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ERIC Number: EJ868689
Record Type: Journal
Publication Date: 2009
Pages: 4
Abstractor: ERIC
Reference Count: N/A
ISSN: ISSN-0013-1253
Rising Educational Expectations: Trends and Limits in Times of Economic Downturn
Hart, Doug; Livingstone, D. W.
Education Canada, v49 n3 p4-7 Sum 2009
Advocates for education have seized upon the current economic downturn as an opportunity to advance their cause. If governments are poised for an attempt to spend their way out of a deep recession, what better target than underfunded educational institutions, from daycare to universities? Public support for increased spending on education is well-documented. Canadians have made very substantial investments in education in recent decades, both through their governments and individually. Finally, the importance of a highly educated workforce for sustained growth is widely acknowledged. This article discusses two major obstacles in advocating greater investment in education. First, public support for educational investment is largely ineffective in the absence of consensus on priorities. Second, the major problems in the economy are not educational deficiencies. Lack of consensus on priorities has at least three dimensions: (1) failure to clearly prioritize within the educational sphere itself; (2) failure to prioritize among public services; and (3) failure to decisively prioritize public over private investment. The author contends that to regard educational investment as a significant route to economic growth and reduced inequalities is to remain trapped within the mainstream thinking of the past generation, particularly in light of the increasing unemployment and underemployment of highly formally educated people. The concept of the knowledge-based economy is largely irrelevant to the debates about the sources of economic instability and, hence, irrelevant to the institutional changes needed to produce a more sustainable economy. Economic problems need economic reforms, most notably the imperative of utilizing existing human knowledge in more effectively designed and sustainable workplaces. People should support educational investment for the things that it can do, but recognize clearly what it cannot do. Education is always inherently valuable. But the best popular medicine for coping with these times of economic disruption may be appreciation of the limits of formal education per se to resolve economic problems and meet rising public expectations about the need to address economic and ecological problems directly. (Contains 16 notes.)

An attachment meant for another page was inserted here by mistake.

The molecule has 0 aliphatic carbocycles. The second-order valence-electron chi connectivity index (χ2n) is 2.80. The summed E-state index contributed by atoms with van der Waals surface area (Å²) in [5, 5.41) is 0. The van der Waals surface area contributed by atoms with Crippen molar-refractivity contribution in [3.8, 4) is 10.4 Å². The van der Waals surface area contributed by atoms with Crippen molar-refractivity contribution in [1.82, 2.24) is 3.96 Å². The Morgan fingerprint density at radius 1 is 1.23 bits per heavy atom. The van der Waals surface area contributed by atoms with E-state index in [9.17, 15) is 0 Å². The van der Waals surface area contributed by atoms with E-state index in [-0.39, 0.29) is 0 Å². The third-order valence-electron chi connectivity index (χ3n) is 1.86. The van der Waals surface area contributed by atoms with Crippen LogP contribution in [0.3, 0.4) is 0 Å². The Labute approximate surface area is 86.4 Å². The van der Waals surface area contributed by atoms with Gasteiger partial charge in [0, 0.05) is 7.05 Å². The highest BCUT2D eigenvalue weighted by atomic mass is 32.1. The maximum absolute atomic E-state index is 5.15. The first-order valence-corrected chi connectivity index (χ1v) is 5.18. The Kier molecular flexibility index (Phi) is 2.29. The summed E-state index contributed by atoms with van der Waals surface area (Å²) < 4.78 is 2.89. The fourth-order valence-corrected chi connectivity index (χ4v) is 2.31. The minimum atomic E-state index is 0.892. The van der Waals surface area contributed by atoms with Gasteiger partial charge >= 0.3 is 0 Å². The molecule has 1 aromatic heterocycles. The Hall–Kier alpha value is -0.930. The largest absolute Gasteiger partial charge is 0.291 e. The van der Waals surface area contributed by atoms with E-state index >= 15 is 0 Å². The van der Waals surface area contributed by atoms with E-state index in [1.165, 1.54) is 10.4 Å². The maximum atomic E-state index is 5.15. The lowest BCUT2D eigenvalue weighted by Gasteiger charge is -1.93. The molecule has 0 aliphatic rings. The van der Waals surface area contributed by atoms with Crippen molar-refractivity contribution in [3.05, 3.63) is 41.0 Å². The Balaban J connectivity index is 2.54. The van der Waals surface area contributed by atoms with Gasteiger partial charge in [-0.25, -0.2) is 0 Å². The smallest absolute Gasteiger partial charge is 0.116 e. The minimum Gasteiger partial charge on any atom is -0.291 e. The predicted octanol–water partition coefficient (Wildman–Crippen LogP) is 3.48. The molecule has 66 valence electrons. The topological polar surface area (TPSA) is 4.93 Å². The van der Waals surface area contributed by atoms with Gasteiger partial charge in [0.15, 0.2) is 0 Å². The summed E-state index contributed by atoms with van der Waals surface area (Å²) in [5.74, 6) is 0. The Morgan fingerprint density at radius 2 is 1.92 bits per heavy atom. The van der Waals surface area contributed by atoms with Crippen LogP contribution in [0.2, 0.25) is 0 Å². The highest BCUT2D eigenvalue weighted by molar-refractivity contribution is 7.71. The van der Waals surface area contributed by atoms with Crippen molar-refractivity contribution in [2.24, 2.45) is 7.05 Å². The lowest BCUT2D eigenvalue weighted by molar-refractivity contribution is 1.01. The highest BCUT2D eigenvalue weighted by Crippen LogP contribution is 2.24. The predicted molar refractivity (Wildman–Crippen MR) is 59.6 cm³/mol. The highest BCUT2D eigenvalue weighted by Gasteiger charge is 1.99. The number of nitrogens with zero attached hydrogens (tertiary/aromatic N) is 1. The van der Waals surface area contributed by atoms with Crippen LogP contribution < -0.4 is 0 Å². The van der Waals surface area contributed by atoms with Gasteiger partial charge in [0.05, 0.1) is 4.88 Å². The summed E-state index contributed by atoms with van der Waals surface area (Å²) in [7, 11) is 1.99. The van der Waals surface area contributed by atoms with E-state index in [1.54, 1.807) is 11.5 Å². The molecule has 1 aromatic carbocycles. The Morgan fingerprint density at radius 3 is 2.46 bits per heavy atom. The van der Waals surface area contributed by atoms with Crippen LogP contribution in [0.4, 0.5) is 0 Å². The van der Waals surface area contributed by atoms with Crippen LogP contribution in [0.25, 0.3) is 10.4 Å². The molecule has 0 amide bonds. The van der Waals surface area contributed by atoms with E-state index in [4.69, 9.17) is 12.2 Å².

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Publication Type: Journal Articles; Reports - Descriptive
Education Level: Elementary Secondary Education; Higher Education
Audience: N/A
Language: English
Sponsor: N/A
Authoring Institution: N/A
Identifiers - Location: Canada